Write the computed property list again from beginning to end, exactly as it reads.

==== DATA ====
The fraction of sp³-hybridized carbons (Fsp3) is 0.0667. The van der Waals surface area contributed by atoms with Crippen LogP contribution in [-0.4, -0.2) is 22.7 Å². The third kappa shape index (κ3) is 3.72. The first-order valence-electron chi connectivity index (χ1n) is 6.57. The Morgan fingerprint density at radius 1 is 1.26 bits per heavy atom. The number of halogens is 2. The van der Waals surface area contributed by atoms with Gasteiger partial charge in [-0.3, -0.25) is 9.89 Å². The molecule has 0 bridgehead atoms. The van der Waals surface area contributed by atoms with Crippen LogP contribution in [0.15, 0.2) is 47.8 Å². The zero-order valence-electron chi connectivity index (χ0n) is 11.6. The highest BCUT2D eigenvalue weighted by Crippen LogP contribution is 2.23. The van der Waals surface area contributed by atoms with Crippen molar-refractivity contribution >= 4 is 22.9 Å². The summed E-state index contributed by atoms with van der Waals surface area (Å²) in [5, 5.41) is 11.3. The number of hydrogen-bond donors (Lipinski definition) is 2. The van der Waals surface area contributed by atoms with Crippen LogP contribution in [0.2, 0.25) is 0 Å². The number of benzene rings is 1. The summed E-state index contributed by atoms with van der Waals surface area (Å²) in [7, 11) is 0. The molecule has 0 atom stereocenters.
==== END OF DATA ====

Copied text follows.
The fraction of sp³-hybridized carbons (Fsp3) is 0.0667. The van der Waals surface area contributed by atoms with Crippen LogP contribution in [-0.4, -0.2) is 22.7 Å². The third kappa shape index (κ3) is 3.72. The first-order valence-electron chi connectivity index (χ1n) is 6.57. The Morgan fingerprint density at radius 1 is 1.26 bits per heavy atom. The number of halogens is 2. The van der Waals surface area contributed by atoms with Gasteiger partial charge in [-0.3, -0.25) is 9.89 Å². The molecule has 0 bridgehead atoms. The van der Waals surface area contributed by atoms with Crippen LogP contribution in [0.15, 0.2) is 47.8 Å². The zero-order valence-electron chi connectivity index (χ0n) is 11.6. The highest BCUT2D eigenvalue weighted by Crippen LogP contribution is 2.23. The van der Waals surface area contributed by atoms with Crippen molar-refractivity contribution >= 4 is 22.9 Å². The summed E-state index contributed by atoms with van der Waals surface area (Å²) in [5, 5.41) is 11.3. The number of hydrogen-bond donors (Lipinski definition) is 2. The van der Waals surface area contributed by atoms with Crippen LogP contribution in [0.2, 0.25) is 0 Å². The number of benzene rings is 1. The summed E-state index contributed by atoms with van der Waals surface area (Å²) in [7, 11) is 0. The molecule has 0 atom stereocenters.